Just One Minute reviews the situation:
Joe Wilson, aka "Mr. Incredible" will be
whining appearing on 60 Minutes about threats to his wife. Uh huh. Maybe, since Joe admitted to doing consulting work for the CIA in his NY Times op—ed (and the Senate revealed that he undertook a 1999 CIA mission), it is he that is imperiled. Or maybe the baddies are excited about the prospect of a twofer.
Closer to reality is Joseph DiGenova, a Washington lawyer and former US attorney who spoke to the Christian Science Monitor:
DiGenova adds that if the trial judge allows the references to classified information to remain in the indictment, defense lawyers will probably attack the CIA itself for failing to take the necessary measures to protect its own agent.
It was the CIA that enlisted the agent's husband, Joseph Wilson, for the sensitive mission in Africa, and it was the CIA that permitted Mr. Wilson to publicly disclose his role and publicly criticize the White House in an op—ed piece in The New York Times, diGenova says. In effect, the CIA set the stage through sloppy tradecraft for the disclosure of one of its agents.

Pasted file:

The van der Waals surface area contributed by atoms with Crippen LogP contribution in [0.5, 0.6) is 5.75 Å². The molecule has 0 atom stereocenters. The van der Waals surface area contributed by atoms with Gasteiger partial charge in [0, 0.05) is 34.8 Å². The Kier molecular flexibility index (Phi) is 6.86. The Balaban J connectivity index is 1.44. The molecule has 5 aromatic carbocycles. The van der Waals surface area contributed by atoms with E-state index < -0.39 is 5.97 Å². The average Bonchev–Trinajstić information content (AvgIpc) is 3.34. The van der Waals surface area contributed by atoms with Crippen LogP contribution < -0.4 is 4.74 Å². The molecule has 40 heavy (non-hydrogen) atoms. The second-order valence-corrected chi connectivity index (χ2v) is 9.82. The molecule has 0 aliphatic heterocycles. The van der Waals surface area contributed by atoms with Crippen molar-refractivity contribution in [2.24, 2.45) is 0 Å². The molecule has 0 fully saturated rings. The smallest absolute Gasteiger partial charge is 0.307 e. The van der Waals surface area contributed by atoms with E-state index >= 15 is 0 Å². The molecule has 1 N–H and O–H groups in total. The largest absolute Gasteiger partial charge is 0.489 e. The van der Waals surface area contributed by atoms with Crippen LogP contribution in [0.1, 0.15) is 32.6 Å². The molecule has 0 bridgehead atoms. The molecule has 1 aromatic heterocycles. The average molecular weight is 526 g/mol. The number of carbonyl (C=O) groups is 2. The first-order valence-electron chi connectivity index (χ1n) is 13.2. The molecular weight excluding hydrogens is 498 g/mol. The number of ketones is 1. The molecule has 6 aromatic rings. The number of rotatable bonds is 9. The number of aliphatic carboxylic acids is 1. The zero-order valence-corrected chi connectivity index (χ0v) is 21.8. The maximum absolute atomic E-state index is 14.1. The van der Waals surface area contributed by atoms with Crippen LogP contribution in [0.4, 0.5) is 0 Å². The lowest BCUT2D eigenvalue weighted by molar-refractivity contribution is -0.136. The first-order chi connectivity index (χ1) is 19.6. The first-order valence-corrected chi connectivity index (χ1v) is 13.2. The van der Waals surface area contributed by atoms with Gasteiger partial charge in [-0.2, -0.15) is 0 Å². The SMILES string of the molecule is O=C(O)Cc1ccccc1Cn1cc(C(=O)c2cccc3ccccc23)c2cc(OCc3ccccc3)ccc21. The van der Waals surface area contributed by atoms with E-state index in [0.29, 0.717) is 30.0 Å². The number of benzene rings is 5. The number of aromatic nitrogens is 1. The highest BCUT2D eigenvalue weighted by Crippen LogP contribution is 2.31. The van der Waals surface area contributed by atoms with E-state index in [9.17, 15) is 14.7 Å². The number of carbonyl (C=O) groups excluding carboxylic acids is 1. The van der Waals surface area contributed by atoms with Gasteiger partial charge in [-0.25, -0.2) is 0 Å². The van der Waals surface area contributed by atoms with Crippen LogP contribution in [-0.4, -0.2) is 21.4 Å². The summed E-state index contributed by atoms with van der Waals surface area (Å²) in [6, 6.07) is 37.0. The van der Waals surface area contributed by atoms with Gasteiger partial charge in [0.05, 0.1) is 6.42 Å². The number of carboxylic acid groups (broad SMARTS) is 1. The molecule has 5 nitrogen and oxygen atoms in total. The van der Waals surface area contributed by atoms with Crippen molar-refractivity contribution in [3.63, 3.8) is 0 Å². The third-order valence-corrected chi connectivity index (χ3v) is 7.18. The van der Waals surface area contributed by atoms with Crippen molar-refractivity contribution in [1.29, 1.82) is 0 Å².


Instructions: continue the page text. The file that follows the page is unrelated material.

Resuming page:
Indeed — as the Boston Globe noted, her Brewster—Jennings cover was not designed to withstand any scrutiny at all.
The Washington Post surveys the damage done by the Plame leak, and delivers this reassurance:
There is no indication, according to current and former intelligence officials, that the most dire of consequences —— the risk of anyone's life —— resulted from her outing.
Bob Woodward's leaked version was even more reassuring:
WOODWARD: ... They did a damage assessment within the CIA, looking at what this did that Joe Wilson's wife was outed. And turned out it was quite minimal damage. They did not have to pull anyone out undercover abroad. They didn't have to resettle anyone. There was no physical danger to anyone and there was just some embarrassment.
There's much more. JOM has been on top of the story.
Clarice Feldman 10 30 05